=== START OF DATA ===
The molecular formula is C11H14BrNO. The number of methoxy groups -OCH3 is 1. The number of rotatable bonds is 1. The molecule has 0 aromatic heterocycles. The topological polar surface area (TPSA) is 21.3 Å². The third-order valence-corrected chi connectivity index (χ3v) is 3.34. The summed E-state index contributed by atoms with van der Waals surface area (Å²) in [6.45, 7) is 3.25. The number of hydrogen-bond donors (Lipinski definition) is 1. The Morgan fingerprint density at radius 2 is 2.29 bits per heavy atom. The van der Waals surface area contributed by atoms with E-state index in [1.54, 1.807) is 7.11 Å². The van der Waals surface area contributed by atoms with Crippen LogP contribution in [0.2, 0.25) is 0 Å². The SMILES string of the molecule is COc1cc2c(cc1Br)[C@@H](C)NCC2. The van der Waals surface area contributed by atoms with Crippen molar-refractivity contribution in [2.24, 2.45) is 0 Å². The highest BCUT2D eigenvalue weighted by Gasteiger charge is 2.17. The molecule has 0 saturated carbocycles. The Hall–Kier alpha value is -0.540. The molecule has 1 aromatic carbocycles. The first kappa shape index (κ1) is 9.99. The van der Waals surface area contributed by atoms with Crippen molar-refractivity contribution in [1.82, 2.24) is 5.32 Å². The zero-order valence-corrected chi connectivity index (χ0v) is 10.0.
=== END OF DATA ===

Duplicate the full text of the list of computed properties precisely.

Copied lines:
The molecular formula is C11H14BrNO. The number of methoxy groups -OCH3 is 1. The number of rotatable bonds is 1. The molecule has 0 aromatic heterocycles. The topological polar surface area (TPSA) is 21.3 Å². The third-order valence-corrected chi connectivity index (χ3v) is 3.34. The summed E-state index contributed by atoms with van der Waals surface area (Å²) in [6.45, 7) is 3.25. The number of hydrogen-bond donors (Lipinski definition) is 1. The Morgan fingerprint density at radius 2 is 2.29 bits per heavy atom. The van der Waals surface area contributed by atoms with E-state index in [1.54, 1.807) is 7.11 Å². The van der Waals surface area contributed by atoms with Crippen LogP contribution in [0.2, 0.25) is 0 Å². The SMILES string of the molecule is COc1cc2c(cc1Br)[C@@H](C)NCC2. The van der Waals surface area contributed by atoms with Crippen molar-refractivity contribution in [2.24, 2.45) is 0 Å². The highest BCUT2D eigenvalue weighted by Gasteiger charge is 2.17. The molecule has 0 saturated carbocycles. The Hall–Kier alpha value is -0.540. The molecule has 1 aromatic carbocycles. The first kappa shape index (κ1) is 9.99. The van der Waals surface area contributed by atoms with Crippen molar-refractivity contribution in [1.82, 2.24) is 5.32 Å². The zero-order valence-corrected chi connectivity index (χ0v) is 10.0.